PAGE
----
Basic Cumulocity IoT Microservice Monitoring


Once you deploy a Microservice on the Cumulocity Platform, the Status tab of the Microservice in the Administration application can show you whether it is active or not. And the health endpoint can also help you to monitor the status of the Microservice.

However, if state monitoring does not fulfill your requirements for microservice monitoring, you need to monitor a wider variety of detailed system statistics, how can you easily access this data from a microservice hosted on Cumulocity IoT Platform? This article will show you a basic approach to monitor your Microservice directly on the platform.


This example is based on the Python Microservice example of C8Y. A dummy device registered to the platform will be used to display the data from the Microservice. Right after the system statistics are obtained within the Microservice, they will be sent to the device. The connection between the microservice and the device can be checked or established in the Microservice. When the Microservice is running, the users with right permissions can monitor it in the Device Management application like a device or even create a dashboard for it in the Cockpit application.

Pros & Cons of basic Microservice Monitoring


  • No additional infrastructure or tool needed
  • No additional maintenance required
  • Take advantage of platform features for visualisation and alerting
  • Take advantage of Cumulocity SDK


  • Microservices with “single-tenant” isolation can be only monitored in the same tenant they are deployed
  • Not suitable for multiple Microservices monitoring
  • Metrics must be converted to the Cumulocity-acceptable form
  • Dependent on Cumulocity infrastructure - no monitoring/alerting possible if instance/tenant is down.

This approach is recommended when:

  • you have small number of Microservices in one tenant and want to monitor them on the platform directly
  • you want to monitor a few metrics of the Microservices
  • 3rd party monitoring tools are not available to you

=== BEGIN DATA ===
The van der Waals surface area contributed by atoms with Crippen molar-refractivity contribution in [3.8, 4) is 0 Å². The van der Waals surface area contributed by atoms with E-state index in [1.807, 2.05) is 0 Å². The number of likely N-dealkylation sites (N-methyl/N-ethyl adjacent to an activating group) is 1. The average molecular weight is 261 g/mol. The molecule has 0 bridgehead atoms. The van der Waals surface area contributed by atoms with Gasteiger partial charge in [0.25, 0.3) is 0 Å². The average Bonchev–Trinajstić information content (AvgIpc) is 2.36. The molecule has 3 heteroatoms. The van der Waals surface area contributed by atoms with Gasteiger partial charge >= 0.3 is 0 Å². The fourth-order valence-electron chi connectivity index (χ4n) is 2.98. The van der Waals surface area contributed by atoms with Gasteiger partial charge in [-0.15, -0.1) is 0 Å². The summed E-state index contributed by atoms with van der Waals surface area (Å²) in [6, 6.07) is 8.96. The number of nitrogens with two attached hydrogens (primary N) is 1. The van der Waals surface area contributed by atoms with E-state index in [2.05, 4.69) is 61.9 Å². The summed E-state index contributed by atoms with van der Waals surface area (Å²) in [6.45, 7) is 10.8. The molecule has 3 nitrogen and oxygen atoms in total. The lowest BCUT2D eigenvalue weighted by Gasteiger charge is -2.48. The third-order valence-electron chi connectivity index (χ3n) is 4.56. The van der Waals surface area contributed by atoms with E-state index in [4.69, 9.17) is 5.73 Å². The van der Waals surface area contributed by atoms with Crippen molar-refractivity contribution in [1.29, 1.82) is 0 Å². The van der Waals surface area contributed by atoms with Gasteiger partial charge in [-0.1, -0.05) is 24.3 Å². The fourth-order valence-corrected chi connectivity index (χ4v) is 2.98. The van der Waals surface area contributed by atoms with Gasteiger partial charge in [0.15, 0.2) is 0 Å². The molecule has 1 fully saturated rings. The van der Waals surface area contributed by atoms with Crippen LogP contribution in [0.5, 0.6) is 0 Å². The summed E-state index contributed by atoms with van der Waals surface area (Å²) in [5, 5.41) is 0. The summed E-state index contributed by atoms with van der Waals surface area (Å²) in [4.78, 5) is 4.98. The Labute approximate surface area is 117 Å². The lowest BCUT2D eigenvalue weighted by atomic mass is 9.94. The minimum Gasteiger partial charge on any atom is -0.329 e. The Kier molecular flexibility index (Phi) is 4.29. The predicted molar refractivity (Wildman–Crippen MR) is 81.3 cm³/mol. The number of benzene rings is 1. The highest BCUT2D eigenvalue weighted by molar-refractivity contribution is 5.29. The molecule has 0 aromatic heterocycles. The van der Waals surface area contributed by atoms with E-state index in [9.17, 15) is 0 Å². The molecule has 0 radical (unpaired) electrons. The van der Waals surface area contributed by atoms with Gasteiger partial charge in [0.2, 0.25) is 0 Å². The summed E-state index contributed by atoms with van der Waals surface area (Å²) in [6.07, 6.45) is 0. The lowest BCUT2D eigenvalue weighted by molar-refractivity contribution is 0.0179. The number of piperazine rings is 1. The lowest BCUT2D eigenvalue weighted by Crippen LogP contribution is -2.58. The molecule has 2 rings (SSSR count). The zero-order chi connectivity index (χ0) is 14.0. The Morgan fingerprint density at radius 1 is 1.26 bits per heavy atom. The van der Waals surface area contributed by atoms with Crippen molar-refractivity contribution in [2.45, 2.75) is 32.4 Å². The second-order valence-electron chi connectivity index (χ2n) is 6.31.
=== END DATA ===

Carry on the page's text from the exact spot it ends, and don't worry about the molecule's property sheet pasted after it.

If you have a large number of Microservices subscribed to multiple tenants, or you want to obtain a more professional and comprehensive monitoring of the Microservices, here is an advanced monitoring approach that may be more meaningful for you.


Step 1: Bootstrap Service to the Device

The external ID and the type are the key values that link the service to the device. External ID is the same as the name of the service in order to make sure that the connection is unique. The first step aims to find the device with the required external ID and to identify its internal device ID for following steps. If there isn’t any matching device, a new device will be created and the required external ID will be assigned for it.

c8y = CumulocityApi(
    base_url = os.environ.get('C8Y_BASEURL'),
    tenant_id= os.environ.get('C8Y_TENANT'),
    username = os.environ.get('C8Y_USER'),
    password= os.environ.get('C8Y_PASSWORD')

ms_device_name = os.environ.get('APPLICATION_NAME')
device_type = 'service_device'
external_type = 'c8y_ServiceId'
device_id = None

def bootstrapServiceDevice():
    global device_id    
    try:'Finding the device connected to the service')
        device_id = c8y.identity.get_id(external_id=ms_device_name, external_type=external_type)
    except KeyError:'Device not found, creating new device')
        ms_device = Device(c8y,device_type,ms_device_name).create()